On September 23, 2019, author Christopher Beach lectured about the invaluable field of cinematography at the Motion Picture Arts and Sciences’ Linwood Dunn Theater in Hollywood, California. Author of the recent cinema crafts book A Hidden History of Film Style, from the University of California Press, Beach dissected the contributions of the cinematographer in some of history’s most significant motion pictures.
Pointedly, Beach, a 2012 recipient of The Academy Film Scholars Award, explained why, throughout the 20th century, cinematographers often did not get their due within the industry itself, to say nothing of being heralded in the literature about Hollywood.
Due to a decided lack of widespread information about the craft of cinematography and the occupation’s artistic merits, Beach, who did the majority of his research at The Academy’s Margaret Herrick Library in Beverly Hills, described how the technical complexity of cinematography—cameras, film stocks, and lighting—leads to a measure of ignorance amongst others in the film industry. As a result, barely a trickle of technical information migrates to the mass media, which already barely cover below-the-line movie staffers.
Surprisingly, Beach also professed that the auteur theory, favoring screenwriters who also direct, has a stronghold on the nature of film analysis, rarely allocating room to discuss cinematographers. “You go back to the early days,” Beach stated, “they often didn’t credit cinematographers. Then, directors, [such as] Hitchcock, they didn’t want to give the credit to their personnel; they wanted it for themselves.”
In the case of D.W. Griffith, Beach detailed how Griffith wanted to claim credit for the successes of his large-scale films, including Intolerance and Birth of a Nation. However, Griffith’s key director of photography, G.W. ‘Billy’ Bitzer deserved a significant portion of credit for the groundbreaking visuals in those films.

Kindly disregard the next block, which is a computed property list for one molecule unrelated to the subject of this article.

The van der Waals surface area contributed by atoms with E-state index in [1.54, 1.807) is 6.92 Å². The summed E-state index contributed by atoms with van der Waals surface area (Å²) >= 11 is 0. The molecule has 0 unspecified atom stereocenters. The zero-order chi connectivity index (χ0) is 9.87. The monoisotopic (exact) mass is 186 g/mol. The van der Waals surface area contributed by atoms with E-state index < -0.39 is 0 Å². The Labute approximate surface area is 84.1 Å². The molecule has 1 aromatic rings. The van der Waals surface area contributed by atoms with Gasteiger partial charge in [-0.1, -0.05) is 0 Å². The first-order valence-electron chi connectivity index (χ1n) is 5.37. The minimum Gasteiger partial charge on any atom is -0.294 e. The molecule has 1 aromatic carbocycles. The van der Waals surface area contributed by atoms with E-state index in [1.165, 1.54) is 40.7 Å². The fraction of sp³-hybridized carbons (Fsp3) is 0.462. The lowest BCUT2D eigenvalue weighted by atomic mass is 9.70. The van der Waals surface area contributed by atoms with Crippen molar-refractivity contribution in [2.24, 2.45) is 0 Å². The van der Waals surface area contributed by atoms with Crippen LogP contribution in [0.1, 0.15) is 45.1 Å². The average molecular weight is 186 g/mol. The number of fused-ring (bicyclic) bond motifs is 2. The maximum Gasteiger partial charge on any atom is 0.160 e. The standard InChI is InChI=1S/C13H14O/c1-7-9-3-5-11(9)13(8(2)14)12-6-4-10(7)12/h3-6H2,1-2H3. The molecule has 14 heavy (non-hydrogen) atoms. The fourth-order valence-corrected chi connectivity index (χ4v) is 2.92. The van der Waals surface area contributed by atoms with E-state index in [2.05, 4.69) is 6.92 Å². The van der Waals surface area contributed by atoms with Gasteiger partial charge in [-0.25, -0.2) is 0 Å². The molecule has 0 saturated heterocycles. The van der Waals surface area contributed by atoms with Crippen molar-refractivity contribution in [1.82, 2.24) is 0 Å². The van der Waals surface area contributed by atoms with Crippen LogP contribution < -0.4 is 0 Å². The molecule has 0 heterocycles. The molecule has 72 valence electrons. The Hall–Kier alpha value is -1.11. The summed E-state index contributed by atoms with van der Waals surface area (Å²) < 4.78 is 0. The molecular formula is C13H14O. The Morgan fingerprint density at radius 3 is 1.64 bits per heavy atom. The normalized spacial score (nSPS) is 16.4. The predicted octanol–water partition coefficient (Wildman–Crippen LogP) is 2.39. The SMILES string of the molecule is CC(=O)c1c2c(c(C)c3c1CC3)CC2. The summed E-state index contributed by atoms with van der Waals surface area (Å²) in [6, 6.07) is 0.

“It’s clear to me that Bitzer predated Griffith by a long time,” noting that Bitzer began his camera work in the late-1890s. Beach conveyed Bitzer’s “innovation in cinematography before he starts working with Griffith. “The iris shot is a photography innovation. The use of reflective light was invented by Bitzer.”
Regarding renowned Western director John Ford, Beach related that George Schneiderman shot 21 films for Ford, yet in the plethora of books about Ford, he is not mentioned. Conversely, Orson Welles was one of the few acclaimed directors who was willing to stand up for his first cinematographer, Gregg Toland, as a vital asset in the innovative, landmark production of Citizen Kane, largely acknowledged as one of the very best American films.
“People say [Toland] was the most influential cinematographer of all time,” said Beach. “He died quite young, so who knows what would have happened. Citizen Kane wouldn’t have looked anything like that [without Toland]. I don’t know how Welles would have had any knowledge or experience to do those things—I can’t imagine that the ideas for lighting or particular shots had come from Welles without Toland. [Welles] never made a film nearly that good again.”
With respect to auteurism, Beach remarked that when it began, it was a valuable theory. “There’s a consistent vision and thematic structure to certain directors,” Beach claimed. “At this point, we need to move beyond that—it shouldn’t be the only way we understand films. The image on the screen is the product primarily of the cinematographer.”
Among contemporary examples, which Beach screened and discussed on September 23, he noted Roger Deakins, who shot 12 films for The Coen Bros. “He raised their films to a whole new level,” Beach said.
Other than a very few modern directors of photography in addition to Deakins, Beach, in closing, described how first-hand comprehension of these craftspeople, nevertheless, remains largely unknown. “There is some publicity now—American Cinematographer magazine covers them pretty well,” Beach said. “In regular media, there is coverage, but not that often. There is much still overlooked.”